Two days later, she had her answer. Though the foot still hurt, the design was clear. Small blue overlapping scales covered the bottom of her foot. Lighter in the middle and darker around the edges, there were hints of green and purple in the darker borders of the scales, but the overall color was blue. After putting on her socks and clogs, she hobbled over to the main house and into the kitchen.
“Where have you been all weekend?” Mom asked. “David’s been asking about you.”
“I, uh, have something special to show David, and it wasn’t ready till now.”
“Oh? What is it?”
“It’s something private. Between him and me.”
Mom’s tolerant smile changed to a look of alarm as Darla limped past. “What happened to your foot? You’re limping!”
“I hurt it a little but it’s already getting better. I promise.” She couldn’t risk Mom being concerned enough to look at the foot.
Without pausing, she continued on toward the den that had been converted into a hospital room for her little brother David.
“Darla!” His face lit up when she walked in the door. “I missed you!”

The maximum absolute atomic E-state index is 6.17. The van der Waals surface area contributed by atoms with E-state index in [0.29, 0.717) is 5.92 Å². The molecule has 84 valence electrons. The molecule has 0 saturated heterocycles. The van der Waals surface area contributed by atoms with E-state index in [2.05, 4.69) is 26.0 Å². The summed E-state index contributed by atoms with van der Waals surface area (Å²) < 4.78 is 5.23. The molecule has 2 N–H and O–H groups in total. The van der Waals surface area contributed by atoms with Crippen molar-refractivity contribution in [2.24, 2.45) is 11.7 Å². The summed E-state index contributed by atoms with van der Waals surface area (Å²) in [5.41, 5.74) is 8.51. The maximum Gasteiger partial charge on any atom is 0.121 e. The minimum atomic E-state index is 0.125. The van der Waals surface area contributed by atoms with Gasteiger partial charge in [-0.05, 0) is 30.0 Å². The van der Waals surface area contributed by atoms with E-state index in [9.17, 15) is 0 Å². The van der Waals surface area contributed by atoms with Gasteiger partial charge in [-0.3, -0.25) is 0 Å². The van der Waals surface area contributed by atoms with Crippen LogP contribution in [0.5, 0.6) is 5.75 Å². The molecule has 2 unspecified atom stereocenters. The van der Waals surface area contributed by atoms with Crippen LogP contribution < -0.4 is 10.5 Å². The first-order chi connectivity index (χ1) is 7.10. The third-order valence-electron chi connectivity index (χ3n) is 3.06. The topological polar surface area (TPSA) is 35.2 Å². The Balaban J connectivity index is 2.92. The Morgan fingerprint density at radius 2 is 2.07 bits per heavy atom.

“I missed you too, buddy.” She sat down on the end of his bed.
“Remember that dream you told me about last week?”
His brow wrinkled in thought. His bald head made his skin seem even more fragile and transparent than it had before. “The dragon dream?”
“Yes, that’s the one. Can you tell it to me again?”
“Well, I dreamed a huge blue dragon was flying in the sky. He was so beautiful! And somehow, in my dream, I knew he was going somewhere wonderful. Just looking at him filled me up with joy. But when I called and begged him to let me ride on his back and fly with him, he just said ‘I’m not there yet.’ Do you think there are blue dragons in heaven and that they’d let me ride them?”
Darla smiled at him. “I dunno, David. But I know if heaven has blue dragons, you can ride them as much as you want. Look, I want to show you something.”
She took the sock off her right foot and swung it up on to the bed so David could see it. His eyes widened till she feared they would pop, and his thin face lit up with a hundred-watt smile.
“You got a dragon-scale tattoo? That is so awesome! What did Mom say?”
“Mom doesn’t know. It’s our secret, okay?”
He nodded, grinning. “Are you going to get the other foot done?”
She had expected this question, had been bracing for it.
“Yes, as soon as this one stops hurting and itching, I’ll get the other one done. We can pretend I am a blue dragon—in disguise. It’ll be our secret.”
By June, two months later, scales covered Darla’s legs up to her knees. Her car savings fund took a hit, but she didn’t really care because the dragon feet made David happy. She began working extra odd jobs to cover the cost of her ink. She still hadn’t told her parents. She wore sneakers and jeans most of the time so there was no reason for them to suspect that under those faded jeans she had dragon legs.